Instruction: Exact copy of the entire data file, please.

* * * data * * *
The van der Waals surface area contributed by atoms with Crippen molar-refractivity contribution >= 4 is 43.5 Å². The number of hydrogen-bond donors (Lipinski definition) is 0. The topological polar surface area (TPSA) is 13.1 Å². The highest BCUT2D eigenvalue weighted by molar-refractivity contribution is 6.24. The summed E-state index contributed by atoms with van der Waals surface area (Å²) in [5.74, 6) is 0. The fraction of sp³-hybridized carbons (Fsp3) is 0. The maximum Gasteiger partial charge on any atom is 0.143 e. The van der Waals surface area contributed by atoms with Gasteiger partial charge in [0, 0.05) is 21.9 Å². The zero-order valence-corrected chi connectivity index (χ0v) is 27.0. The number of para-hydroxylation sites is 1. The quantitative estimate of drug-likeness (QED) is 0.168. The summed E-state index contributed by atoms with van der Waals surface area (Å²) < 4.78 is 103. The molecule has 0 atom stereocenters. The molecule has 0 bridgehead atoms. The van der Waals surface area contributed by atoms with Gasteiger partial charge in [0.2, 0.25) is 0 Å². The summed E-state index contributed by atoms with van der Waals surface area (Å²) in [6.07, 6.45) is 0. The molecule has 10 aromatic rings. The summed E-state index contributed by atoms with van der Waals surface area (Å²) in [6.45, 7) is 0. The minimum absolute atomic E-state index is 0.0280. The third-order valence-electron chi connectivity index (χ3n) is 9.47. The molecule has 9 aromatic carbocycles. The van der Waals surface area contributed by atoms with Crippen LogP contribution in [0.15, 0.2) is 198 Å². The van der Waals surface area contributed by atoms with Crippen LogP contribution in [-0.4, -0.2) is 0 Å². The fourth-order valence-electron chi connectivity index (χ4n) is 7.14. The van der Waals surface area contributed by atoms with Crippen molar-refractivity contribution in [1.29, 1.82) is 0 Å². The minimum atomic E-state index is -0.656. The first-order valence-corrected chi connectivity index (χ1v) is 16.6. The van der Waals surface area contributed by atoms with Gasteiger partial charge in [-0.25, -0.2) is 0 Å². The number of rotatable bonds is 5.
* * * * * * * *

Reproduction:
The van der Waals surface area contributed by atoms with Crippen molar-refractivity contribution >= 4 is 43.5 Å². The number of hydrogen-bond donors (Lipinski definition) is 0. The topological polar surface area (TPSA) is 13.1 Å². The highest BCUT2D eigenvalue weighted by molar-refractivity contribution is 6.24. The summed E-state index contributed by atoms with van der Waals surface area (Å²) in [5.74, 6) is 0. The fraction of sp³-hybridized carbons (Fsp3) is 0. The maximum Gasteiger partial charge on any atom is 0.143 e. The van der Waals surface area contributed by atoms with Gasteiger partial charge in [0, 0.05) is 21.9 Å². The zero-order valence-corrected chi connectivity index (χ0v) is 27.0. The number of para-hydroxylation sites is 1. The quantitative estimate of drug-likeness (QED) is 0.168. The summed E-state index contributed by atoms with van der Waals surface area (Å²) < 4.78 is 103. The molecule has 0 atom stereocenters. The molecule has 0 bridgehead atoms. The van der Waals surface area contributed by atoms with Gasteiger partial charge in [0.2, 0.25) is 0 Å². The summed E-state index contributed by atoms with van der Waals surface area (Å²) in [6.07, 6.45) is 0. The molecule has 10 aromatic rings. The summed E-state index contributed by atoms with van der Waals surface area (Å²) in [6.45, 7) is 0. The minimum absolute atomic E-state index is 0.0280. The third-order valence-electron chi connectivity index (χ3n) is 9.47. The molecule has 9 aromatic carbocycles. The van der Waals surface area contributed by atoms with Crippen LogP contribution in [0.15, 0.2) is 198 Å². The van der Waals surface area contributed by atoms with Crippen LogP contribution in [-0.4, -0.2) is 0 Å². The fourth-order valence-electron chi connectivity index (χ4n) is 7.14. The van der Waals surface area contributed by atoms with Crippen molar-refractivity contribution in [1.29, 1.82) is 0 Å². The minimum atomic E-state index is -0.656. The first-order valence-corrected chi connectivity index (χ1v) is 16.6. The van der Waals surface area contributed by atoms with Gasteiger partial charge in [-0.25, -0.2) is 0 Å². The number of rotatable bonds is 5.